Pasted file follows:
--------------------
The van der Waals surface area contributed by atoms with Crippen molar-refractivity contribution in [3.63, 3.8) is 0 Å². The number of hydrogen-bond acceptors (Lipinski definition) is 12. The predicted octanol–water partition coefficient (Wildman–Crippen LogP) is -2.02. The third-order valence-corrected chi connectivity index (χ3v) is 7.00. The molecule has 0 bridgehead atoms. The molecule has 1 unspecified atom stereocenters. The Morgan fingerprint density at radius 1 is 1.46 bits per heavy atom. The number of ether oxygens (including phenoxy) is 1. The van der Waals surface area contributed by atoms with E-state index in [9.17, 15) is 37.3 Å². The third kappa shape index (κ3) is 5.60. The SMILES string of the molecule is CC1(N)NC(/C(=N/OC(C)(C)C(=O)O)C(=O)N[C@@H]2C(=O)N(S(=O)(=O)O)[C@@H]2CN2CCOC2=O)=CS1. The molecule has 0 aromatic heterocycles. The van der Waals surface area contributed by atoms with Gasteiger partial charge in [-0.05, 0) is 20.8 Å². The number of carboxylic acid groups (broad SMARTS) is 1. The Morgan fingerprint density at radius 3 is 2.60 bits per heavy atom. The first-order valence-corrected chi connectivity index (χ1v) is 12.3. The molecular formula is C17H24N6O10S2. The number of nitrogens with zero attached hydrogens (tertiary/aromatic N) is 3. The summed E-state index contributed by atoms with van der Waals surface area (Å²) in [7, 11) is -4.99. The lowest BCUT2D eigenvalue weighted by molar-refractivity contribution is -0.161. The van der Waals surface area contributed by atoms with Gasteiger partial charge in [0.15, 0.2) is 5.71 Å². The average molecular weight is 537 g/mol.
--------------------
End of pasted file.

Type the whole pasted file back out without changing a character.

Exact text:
The van der Waals surface area contributed by atoms with Crippen molar-refractivity contribution in [3.63, 3.8) is 0 Å². The number of hydrogen-bond acceptors (Lipinski definition) is 12. The predicted octanol–water partition coefficient (Wildman–Crippen LogP) is -2.02. The third-order valence-corrected chi connectivity index (χ3v) is 7.00. The molecule has 0 bridgehead atoms. The molecule has 1 unspecified atom stereocenters. The Morgan fingerprint density at radius 1 is 1.46 bits per heavy atom. The number of ether oxygens (including phenoxy) is 1. The van der Waals surface area contributed by atoms with E-state index in [9.17, 15) is 37.3 Å². The third kappa shape index (κ3) is 5.60. The SMILES string of the molecule is CC1(N)NC(/C(=N/OC(C)(C)C(=O)O)C(=O)N[C@@H]2C(=O)N(S(=O)(=O)O)[C@@H]2CN2CCOC2=O)=CS1. The molecule has 0 aromatic heterocycles. The van der Waals surface area contributed by atoms with Gasteiger partial charge in [-0.05, 0) is 20.8 Å². The number of carboxylic acid groups (broad SMARTS) is 1. The Morgan fingerprint density at radius 3 is 2.60 bits per heavy atom. The first-order valence-corrected chi connectivity index (χ1v) is 12.3. The molecular formula is C17H24N6O10S2. The number of nitrogens with zero attached hydrogens (tertiary/aromatic N) is 3. The summed E-state index contributed by atoms with van der Waals surface area (Å²) in [7, 11) is -4.99. The lowest BCUT2D eigenvalue weighted by molar-refractivity contribution is -0.161. The van der Waals surface area contributed by atoms with Gasteiger partial charge in [0.15, 0.2) is 5.71 Å². The average molecular weight is 537 g/mol.